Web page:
Website Hacking Campaign Is Infecting Unsuspecting Chrome Users With Malware

Hacker using a laptop with a Chrome logo on the lid.
You probably don't go installing software and updates willy-nilly but you may know someone who does, be it a less tech savvy friend or family member. If they surf the web using Google's Chrome browser, save yourself a potential tech support headache and advise them of a malware campaign designed to dupe them into installing a malicious file.

This is another issue that can be easily prevented using smart computing habits though don't be too hard on them when or if you receive that panicked text message. According to the folks at NTT Security, an IT service management company in Japan, hackers are actively compromising legitimate websites with malicious JavaScript code in an effort to target Chrome users.

Fake Chrome error message.
Don't fall for this fake Chrome error message (Source: NTT)

When a Chrome user visits a site that's been compromised in this manner, it displays a fake error message and instructs the victim to manually install an automatic update that is automatically downloaded as a ZIP file. It's not an actual an actual Chrome patch, of course, and instead the contents of the ZIP file installs a Monero miner onto the victim's PC.

"From around November 2022, an attack campaign that defaces legitimate websites and distributes miners has been observed. It displays a fake page that mimics the Google Chrome error page and uses social engineering to trick the user into executing malware. Some of the websites that have been defaced include Japanese websites, and the impact is widespread and serious. It may continue in the future, so be careful," NTT warns.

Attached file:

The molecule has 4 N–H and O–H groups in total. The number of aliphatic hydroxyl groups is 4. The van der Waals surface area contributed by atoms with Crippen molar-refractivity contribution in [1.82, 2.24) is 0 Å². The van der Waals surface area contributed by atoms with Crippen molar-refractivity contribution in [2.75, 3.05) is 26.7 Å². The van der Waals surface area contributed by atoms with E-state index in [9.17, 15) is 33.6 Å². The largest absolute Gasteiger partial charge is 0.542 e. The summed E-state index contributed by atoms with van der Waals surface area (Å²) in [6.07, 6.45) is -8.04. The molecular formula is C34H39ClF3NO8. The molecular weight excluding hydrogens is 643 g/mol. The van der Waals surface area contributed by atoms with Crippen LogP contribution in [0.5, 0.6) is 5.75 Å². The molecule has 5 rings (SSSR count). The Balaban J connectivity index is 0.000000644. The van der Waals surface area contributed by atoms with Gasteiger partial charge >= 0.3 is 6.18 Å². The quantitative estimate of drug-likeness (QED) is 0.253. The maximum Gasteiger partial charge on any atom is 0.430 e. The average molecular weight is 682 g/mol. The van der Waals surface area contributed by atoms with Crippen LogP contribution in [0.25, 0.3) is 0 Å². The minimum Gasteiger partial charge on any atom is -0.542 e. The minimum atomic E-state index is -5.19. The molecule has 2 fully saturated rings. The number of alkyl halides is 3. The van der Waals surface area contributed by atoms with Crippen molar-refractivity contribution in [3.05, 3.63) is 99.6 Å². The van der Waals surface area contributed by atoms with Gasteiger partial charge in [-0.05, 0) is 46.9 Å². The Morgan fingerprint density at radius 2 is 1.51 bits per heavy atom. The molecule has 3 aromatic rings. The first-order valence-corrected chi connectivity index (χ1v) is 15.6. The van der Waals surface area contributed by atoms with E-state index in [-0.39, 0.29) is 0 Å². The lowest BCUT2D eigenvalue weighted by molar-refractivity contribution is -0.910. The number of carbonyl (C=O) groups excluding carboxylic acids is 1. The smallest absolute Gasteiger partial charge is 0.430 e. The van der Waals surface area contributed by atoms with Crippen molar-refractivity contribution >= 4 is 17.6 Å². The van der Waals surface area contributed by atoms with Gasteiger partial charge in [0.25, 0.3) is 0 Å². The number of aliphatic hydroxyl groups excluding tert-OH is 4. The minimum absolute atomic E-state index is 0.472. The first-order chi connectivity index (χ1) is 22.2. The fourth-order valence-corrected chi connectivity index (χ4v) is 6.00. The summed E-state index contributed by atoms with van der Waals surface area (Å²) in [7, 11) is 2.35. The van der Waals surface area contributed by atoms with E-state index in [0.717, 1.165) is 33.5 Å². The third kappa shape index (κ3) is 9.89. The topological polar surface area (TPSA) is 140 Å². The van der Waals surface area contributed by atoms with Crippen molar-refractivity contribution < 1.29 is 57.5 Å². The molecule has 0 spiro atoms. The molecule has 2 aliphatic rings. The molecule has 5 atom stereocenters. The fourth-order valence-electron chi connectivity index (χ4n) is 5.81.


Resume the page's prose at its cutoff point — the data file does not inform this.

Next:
It's not clear how widespread this campaign, though BleepingComputer says it discovered multiple sites that have been hacked in a such a manner, including adult sites, blogs, news pages, and online stores. It's also tricky to try and block this behavior at the source via blacklisting. That's because the malicious scripts use the Pinata IPFS (InterPlanetary File System) service to hide the origin server hosting the files. 

As part of the installation routine, the miner edits the system registry to exempt itself from Windows Defender scans. It also disables Windows Update and initiates other mechanisms that could further hinder a PC setup from thwarting malware threats.

Even if stumbling upon a compromised website, this can all be avoided by sending that ZIP file to the recycle bin. But again, less savvy users might assume it's a legitimate update.